The Small God – A Poem

Cover our daughter. Instill in her
a locust heart.
It is not a covenant we can make.

She in the den with rich mahogany eyes
reads Milton with distrust.
“How far is love?
Is it boundless as the green?” she asks,

and I am held breathless.

Captive and suffering.

“There is a danger in the silhouette, you see?
The sheer guise it represents,
the madness that’s found in the contours
of the body.

Contempt drives us, though. It is our one shared
virtue,” she laughs

while crossing the room, the light slowly failing
with each step
against her rising shadow.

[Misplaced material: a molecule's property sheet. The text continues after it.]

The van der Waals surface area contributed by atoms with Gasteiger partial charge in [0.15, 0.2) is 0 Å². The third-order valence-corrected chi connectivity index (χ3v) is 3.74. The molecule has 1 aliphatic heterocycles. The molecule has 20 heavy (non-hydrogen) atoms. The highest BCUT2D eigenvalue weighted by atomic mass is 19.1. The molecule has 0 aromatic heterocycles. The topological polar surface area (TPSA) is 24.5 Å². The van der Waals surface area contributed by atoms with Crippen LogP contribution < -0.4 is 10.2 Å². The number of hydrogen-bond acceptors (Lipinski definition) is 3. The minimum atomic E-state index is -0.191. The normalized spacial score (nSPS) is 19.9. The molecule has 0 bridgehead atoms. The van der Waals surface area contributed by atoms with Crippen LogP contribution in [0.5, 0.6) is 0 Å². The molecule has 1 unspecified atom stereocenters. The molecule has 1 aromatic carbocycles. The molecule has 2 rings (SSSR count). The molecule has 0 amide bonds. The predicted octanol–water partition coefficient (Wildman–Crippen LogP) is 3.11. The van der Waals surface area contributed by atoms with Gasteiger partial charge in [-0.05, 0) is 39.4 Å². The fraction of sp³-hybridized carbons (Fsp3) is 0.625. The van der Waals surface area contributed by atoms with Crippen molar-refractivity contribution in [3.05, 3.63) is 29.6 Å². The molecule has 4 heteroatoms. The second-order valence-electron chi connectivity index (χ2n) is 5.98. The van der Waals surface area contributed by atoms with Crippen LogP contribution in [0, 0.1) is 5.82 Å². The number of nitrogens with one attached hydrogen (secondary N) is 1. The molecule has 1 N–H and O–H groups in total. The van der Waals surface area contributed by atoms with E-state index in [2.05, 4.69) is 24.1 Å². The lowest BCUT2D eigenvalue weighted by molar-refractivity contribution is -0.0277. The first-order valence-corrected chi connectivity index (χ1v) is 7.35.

Her arms are defenseless, and yet they respond
only with pearled indifference
to the slightest touch
of chill in the air.

She shifts the weight of her loneliness delicately
into me. She grows
as I diminish
beneath her.

I am the small god worthlessly seeking penance.
Fastened to the stone. Cast into the dark under-
of a deprived world.

She devours my restraints.

Out and beyond the waking sun drifts blind.
The countryside falls into ruin.


11 thoughts on “The Small God – A Poem

  1. joseph, this poem reminds me of how powerful are the narratives of each family. just the line “She shifts the weight of her loneliness delicately into me” suggests so much. as a father and grandfather of daughters, i have felt some of the complexity of these relationships. i come away from the poem with a haunted feeling because of the powerful images it has conjured.

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